A poor seamstress girl sours on her engagement to a grocery deliveryman after seeing her sister's abusive marriage. Trying to help her sister pay for a divorce lawyer, she turns to a rich playboy she met at work.
It is the bottom of the depression and Sol Glass has the idea that the girls in the stenographic department should be used to entertain the clients. Seems the clients are tiring of the ... See full summary »
The John Roberts Costume Company is being run super-efficiently by Doris Roberts, but her husband demands that she give up her position to stay at home with their young son. Without her wheeling and dealing skills the company starts to lose money and when John leaves for Europe on a tryst, Doris returns to save the firm. Hooking up with an obviously disturbed producer and a pair of theatrical backers, the costume company seems to be on the road to riches again when John returns and wants his share of the profits.Written by
Ron Kerrigan <email@example.com>
Although it was filmed in 2-strip Technicolor, 35MM surviving material is in black & white, but UCLA holdings include a 16MM color print. Two songs by Harold Arlen and Ted Koehler, "I Love a Parade" and "Temporarily Blue," were cut before release, although "I Love A Parade" is heard over the opening and closing credits. "I'm Happy When You're Jealous" by Bert Kalmar and Harry Ruby was also cut before release. See more »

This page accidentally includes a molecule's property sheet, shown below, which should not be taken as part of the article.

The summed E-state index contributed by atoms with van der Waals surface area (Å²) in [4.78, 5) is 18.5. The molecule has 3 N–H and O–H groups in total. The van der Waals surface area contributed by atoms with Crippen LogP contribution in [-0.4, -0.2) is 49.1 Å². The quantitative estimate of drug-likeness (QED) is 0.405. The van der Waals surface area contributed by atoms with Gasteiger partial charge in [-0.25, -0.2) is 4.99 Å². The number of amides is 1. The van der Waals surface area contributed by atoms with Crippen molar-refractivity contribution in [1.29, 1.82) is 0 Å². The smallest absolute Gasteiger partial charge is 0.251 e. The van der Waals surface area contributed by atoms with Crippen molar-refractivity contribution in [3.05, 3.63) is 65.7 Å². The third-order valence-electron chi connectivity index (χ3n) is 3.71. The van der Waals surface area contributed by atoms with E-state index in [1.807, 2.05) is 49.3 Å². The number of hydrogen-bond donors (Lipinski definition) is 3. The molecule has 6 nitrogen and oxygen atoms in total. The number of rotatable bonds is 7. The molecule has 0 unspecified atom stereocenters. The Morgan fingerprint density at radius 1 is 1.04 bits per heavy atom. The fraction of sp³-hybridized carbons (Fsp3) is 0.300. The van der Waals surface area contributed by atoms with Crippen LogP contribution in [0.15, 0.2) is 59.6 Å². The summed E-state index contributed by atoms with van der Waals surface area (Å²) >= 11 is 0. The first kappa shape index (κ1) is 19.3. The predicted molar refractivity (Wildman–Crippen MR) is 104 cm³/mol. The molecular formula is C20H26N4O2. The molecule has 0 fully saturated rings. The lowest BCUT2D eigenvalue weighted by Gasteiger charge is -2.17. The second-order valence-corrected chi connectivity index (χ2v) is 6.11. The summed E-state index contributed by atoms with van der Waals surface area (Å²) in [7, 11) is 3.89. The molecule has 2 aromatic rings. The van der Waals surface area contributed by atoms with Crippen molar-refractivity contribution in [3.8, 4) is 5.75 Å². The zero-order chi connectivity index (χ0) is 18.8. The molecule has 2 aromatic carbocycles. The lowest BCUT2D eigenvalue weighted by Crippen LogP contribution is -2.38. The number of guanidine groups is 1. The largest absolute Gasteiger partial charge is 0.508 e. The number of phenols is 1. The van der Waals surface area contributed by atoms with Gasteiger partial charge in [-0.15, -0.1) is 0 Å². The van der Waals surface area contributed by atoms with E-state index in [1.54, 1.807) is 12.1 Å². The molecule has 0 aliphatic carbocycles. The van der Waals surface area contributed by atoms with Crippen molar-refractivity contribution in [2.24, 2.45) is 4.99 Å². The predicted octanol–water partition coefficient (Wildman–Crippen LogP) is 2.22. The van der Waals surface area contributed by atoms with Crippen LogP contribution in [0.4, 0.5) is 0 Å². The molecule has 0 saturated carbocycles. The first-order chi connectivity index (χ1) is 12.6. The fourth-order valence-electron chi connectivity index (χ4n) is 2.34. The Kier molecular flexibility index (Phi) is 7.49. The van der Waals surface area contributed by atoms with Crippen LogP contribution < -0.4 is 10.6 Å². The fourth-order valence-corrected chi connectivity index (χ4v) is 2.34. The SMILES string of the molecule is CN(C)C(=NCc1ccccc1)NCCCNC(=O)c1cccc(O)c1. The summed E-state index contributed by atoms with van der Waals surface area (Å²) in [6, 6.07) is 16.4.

An OK comedy and a good example of a pre-code film
I saw this film on TCM as part of their month-long "Screened Out" series. It's not a great film, but it wasn't bad either. It has to do with a company founded by a married couple that designs and supplies costumes for Broadway shows. The husband issues an ultimatum to the wife (Lightner) that her place is at home taking care of their son, not at the office. He makes this ultimatum not out of concern for his son, but so that he can make his wife's secretary his own since she is already his mistress. When Winnie's character agrees to resign and stay home, her husband proceeds to run the business into the ground and then takes off to parts unknown with the company's remaining funds and his secretary/mistress. Now it's up to Lightner's character to repair the damage to the company and repay the creditors before the business has to be dissolved.
The husband does reappear at one point, and the odd thing is, Winnie has him behind a legal eight ball not because he is a man in his thirties carrying on with an under aged (17 year old) girl (the secretary), but because he has promised to marry the girl and has gone back on that promise - or as they once called it - breach of promise. Oh how conventions have changed in eighty years.
I've heard much about Winnie Lightner over the years, primarily about her role in the lost film "Gold Diggers of Broadway", and I was surprised as how she actually came across on screen. Lightner actually seemed more matronly than a flapper in this one. Charles Butterworth, who I usually find unbearably unfunny, actually did a good job in this one as company researcher - he makes sure that historical costumes are accurate for the times. Then there is the reason this film was in the festival in the first place - Bobby Watson as Paisley, the apparently gay costume designer in a delightful over-the-top performance. Watson certainly had a wide acting range. In 1929 he is a whiny vaudevillian in one of the first talkies, "Syncopation". Then he went on to playing gay men during the precode era, but you probably best remember him as the diction instructor in "Singing in the Rain".
This film will probably never be on DVD, but it's fun viewing and a good example of a pre-code era film.
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